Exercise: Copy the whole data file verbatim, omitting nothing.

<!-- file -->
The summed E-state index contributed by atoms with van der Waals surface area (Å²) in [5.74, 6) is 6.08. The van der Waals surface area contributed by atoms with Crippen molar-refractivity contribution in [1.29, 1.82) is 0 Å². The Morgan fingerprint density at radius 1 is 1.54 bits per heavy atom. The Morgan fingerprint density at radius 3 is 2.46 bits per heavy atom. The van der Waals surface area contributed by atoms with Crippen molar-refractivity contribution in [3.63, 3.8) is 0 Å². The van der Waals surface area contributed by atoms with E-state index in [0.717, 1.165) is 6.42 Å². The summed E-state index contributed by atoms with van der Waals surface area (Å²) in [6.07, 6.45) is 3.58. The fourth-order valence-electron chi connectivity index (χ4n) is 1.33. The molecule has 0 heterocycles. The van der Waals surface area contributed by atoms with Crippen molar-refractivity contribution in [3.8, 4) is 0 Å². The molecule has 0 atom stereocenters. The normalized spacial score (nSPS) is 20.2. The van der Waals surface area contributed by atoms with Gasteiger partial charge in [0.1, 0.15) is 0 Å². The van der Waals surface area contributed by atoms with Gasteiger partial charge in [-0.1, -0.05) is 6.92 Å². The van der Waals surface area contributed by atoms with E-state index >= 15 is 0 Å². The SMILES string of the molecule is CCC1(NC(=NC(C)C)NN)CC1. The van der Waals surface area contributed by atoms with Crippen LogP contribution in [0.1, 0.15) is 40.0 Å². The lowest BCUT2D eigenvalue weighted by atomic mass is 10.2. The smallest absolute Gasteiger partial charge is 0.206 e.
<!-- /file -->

The summed E-state index contributed by atoms with van der Waals surface area (Å²) in [5.74, 6) is 6.08. The van der Waals surface area contributed by atoms with Crippen molar-refractivity contribution in [1.29, 1.82) is 0 Å². The Morgan fingerprint density at radius 1 is 1.54 bits per heavy atom. The Morgan fingerprint density at radius 3 is 2.46 bits per heavy atom. The van der Waals surface area contributed by atoms with Crippen molar-refractivity contribution in [3.63, 3.8) is 0 Å². The van der Waals surface area contributed by atoms with E-state index in [0.717, 1.165) is 6.42 Å². The summed E-state index contributed by atoms with van der Waals surface area (Å²) in [6.07, 6.45) is 3.58. The fourth-order valence-electron chi connectivity index (χ4n) is 1.33. The molecule has 0 heterocycles. The van der Waals surface area contributed by atoms with Crippen molar-refractivity contribution in [3.8, 4) is 0 Å². The molecule has 0 atom stereocenters. The normalized spacial score (nSPS) is 20.2. The van der Waals surface area contributed by atoms with Gasteiger partial charge in [0.1, 0.15) is 0 Å². The van der Waals surface area contributed by atoms with Gasteiger partial charge in [-0.1, -0.05) is 6.92 Å². The van der Waals surface area contributed by atoms with E-state index >= 15 is 0 Å². The SMILES string of the molecule is CCC1(NC(=NC(C)C)NN)CC1. The van der Waals surface area contributed by atoms with Crippen LogP contribution in [0.1, 0.15) is 40.0 Å². The lowest BCUT2D eigenvalue weighted by atomic mass is 10.2. The smallest absolute Gasteiger partial charge is 0.206 e.